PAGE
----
On a tangential note, someone should have told Wertheimer that Peter hasn't been a teenager since the 1960s.
Funny bit was when Slott replied saying he was gonna print that tweet out and put it on his fridge, and Lee joked "well at least then you'll have some decent writing in your house".
I just dunno What they were thinking with this idea. It would have been fine around like 695 or something, instead of the Lizard story and then Pete hanging up the webs and say giving it to like Alpha or something who can somehow take his place in the spider-totem thingy. And Peter Parker stays a scientist, gets back with MJ, knocks her up and just steps away... until the next uber storyline
I see. So if Peter's consciousness is not in the bot, and not in his own body, it must logically be in Ock's body; thus, how could he possibly return? If Peter is trapped in Ock's body when it dies, then how can Peter do anything but die?
Having SpiderOck possess only Peter's memories doesn't make him Peter, of course.
From what we "know" right now, the Octobot is sans master, since Peter had been controlling it by virtue of being in Ock's body (and likewise, Ock had previously controlled his various Octobots through brain wave transmissions or whatever, and no longer could once in Peter's body). But you do raise the big question.
We didn't see the Octobot transfer Ock's imprint into Peter's body in the first place (when it happened, it was off-panel and only later depicted). So, in like fashion, I'm currently assuming that Peter-in-Ock had the Octobot return to his body after the failed attempt to transfer his own imprint back into his body, while everyone was too focused on the Spidey/Ock fight/talk - and that, before finally dying, he transferred his full consciousness (whatever that would be, compared to an "imprint"*) into the bot, turning the bot itself into his new body.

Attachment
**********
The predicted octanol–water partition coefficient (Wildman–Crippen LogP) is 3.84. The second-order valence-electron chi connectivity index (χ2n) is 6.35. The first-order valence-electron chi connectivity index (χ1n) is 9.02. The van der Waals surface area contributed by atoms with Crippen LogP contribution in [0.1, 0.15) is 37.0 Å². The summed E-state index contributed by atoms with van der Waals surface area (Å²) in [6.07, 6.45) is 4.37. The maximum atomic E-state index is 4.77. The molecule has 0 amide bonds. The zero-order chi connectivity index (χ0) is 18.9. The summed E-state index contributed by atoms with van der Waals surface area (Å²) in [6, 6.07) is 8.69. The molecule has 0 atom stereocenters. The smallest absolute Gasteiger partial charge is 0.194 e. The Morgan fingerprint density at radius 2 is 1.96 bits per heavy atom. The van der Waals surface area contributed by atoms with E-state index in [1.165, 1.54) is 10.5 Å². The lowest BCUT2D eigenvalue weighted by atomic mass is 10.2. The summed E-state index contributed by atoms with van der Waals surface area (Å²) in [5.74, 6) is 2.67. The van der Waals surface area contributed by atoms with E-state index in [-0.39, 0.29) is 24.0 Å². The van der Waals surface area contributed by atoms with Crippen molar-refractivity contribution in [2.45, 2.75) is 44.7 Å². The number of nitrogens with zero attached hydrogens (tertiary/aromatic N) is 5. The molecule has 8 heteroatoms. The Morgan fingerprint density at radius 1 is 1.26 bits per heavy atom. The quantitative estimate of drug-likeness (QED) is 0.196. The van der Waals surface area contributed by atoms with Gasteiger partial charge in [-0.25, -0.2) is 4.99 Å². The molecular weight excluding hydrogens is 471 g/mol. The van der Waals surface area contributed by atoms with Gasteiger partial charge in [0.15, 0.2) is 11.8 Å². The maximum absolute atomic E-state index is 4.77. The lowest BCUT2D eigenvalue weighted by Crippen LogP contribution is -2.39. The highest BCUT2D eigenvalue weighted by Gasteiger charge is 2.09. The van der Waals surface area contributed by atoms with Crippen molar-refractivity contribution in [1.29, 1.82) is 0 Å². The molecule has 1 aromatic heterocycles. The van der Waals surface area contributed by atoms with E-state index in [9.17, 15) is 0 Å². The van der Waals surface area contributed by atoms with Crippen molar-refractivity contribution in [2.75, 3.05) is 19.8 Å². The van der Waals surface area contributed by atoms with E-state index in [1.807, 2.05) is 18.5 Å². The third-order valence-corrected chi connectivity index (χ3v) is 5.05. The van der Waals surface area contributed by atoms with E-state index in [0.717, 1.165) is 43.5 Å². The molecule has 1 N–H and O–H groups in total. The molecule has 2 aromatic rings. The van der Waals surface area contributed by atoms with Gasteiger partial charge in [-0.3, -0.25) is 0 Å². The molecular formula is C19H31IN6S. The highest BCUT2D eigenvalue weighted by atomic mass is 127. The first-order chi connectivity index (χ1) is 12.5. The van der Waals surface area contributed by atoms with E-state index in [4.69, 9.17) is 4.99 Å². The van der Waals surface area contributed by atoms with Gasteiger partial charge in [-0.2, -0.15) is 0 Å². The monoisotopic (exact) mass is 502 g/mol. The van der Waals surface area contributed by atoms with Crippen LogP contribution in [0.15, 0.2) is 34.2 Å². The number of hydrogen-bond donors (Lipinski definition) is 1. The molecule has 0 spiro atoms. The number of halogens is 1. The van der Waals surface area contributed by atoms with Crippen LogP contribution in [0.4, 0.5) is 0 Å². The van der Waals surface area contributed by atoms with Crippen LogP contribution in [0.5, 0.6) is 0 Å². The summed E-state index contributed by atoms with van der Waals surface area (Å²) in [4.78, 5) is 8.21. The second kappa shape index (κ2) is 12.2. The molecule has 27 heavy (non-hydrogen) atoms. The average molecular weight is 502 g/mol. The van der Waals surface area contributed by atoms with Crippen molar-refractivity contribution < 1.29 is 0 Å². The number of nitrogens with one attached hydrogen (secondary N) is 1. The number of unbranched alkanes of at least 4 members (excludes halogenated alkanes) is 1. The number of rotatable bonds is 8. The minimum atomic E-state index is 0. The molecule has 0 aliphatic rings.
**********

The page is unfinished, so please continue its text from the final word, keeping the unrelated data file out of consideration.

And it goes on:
That said, I'm hoping that Slott (or whoever is writing the book by then) finds a different and unexpected method to bring Peter back. It'd be boring if our two likeliest possible answers right now end up being one of the options that is ultimately used a year or two down the road when this SpiderOck storyline wraps up and Peter returns.
(* I honestly have no idea what the distinction is supposed to be vis a vis "consciousness vs imprint," but there seems to be one since the Octobots were portrayed as being controlled by a consciousness inside a body even when carrying someone's imprint. An imprint alone apparently wasn't enough to "drive" the bots.)
That's actually a photoshopped version of the actual photo which featured Stan shredding a copy of Superman #75
The Man Who Stole Spider-Man #700. And The Man Who Stopped Him.
Why the hell would someone steal this?
^ Possibly to spoil it? *Shrugs*.
Comics still can do lots of things that can't be done in movies, not because of technology (honestly, who cares about that?), but because of the unique storytelling opportunities that sequential art offers.